• Stereo/mono/XR: 11 channels
  • ZHD96: 29 channels
  • ZHD48: 59 channels

How to calculate ZHD modulation modes for any MHz range

Find out the number of channels to any MHz range using our simple formulas.

Stereo/mono/XR: (MHZ range x 2)-1
ZHD96: (MHZ range x 5)-1
ZHD48: (MHZ range x 10)-1

In order to protect against overlapping channels, we subtract 1 to the MHz range.

Examples

  • Working in ZHD48 with a 4 MHz range (653-657 MHz): (4 x 10)-1=39 channels
  • Working in ZHD96 with a 2 MHz range (614-616 MHz): (2 x 5)-1=9 channels

Using ZHD in Zaxcom’s “.5 band” (512-608 MHz) provides:

Stereo/mono/XR: 189 channels
ZHD96: 476 channels
ZHD48: 949 channels
No ZHD: 95 channels

How to know where you can operate during the “600 MHz Band Plan” transition and beyond

One should assume most areas will be affected before the July 13, 2020 deadline. The new 600 MHz owners are required to register use of the spectrum in the white space database system once it commences service in an area.

It’s always good to check the white space database using an FCC approved administrator for channels available in your area. Here are twp:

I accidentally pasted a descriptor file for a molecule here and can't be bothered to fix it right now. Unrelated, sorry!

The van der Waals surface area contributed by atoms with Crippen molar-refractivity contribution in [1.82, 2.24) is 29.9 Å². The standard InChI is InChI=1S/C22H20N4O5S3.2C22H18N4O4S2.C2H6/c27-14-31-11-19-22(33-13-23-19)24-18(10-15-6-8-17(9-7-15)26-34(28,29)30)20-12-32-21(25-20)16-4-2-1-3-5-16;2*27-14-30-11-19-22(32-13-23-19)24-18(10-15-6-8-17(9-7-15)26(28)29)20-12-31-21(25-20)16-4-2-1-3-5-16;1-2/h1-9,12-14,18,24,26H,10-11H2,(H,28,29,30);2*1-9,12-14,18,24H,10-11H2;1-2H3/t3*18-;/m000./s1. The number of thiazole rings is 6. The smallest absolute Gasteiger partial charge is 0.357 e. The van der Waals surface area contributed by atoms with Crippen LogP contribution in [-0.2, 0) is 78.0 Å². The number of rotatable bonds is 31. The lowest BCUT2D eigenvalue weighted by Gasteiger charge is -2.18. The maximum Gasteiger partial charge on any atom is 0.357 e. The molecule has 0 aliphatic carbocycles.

What happens to my Zaxcom products after the July 13, 2020 deadline

You will still be able to use your Zaxcom products. Since Zaxcom Digital Recording Wireless are Software Defined Radio architecture, we will be able to meet all MHz band and power requirements through software updates prior to the deadline.

What happens if I don’t update my Zaxcom products before the July 13, 2020 deadline

It will be illegal to operate outside the approved 600 MHz bands for wireless microphone systems. Besides a possible fine, you will most likely run into radio frequency (RF) interference with your wireless microphone system.

Our Commitment

Wireless microphone systems are an intricate part to the sound community. Zaxcom will continue to be committed to informing the FCC about the importance of wireless microphone operation and the challenges faced with a shrinking spectrum. While our entire industry hopes to minimize these adverse effects, Zaxcom will stay devoted to innovating technology to meet new demands. We thank you for your continued support.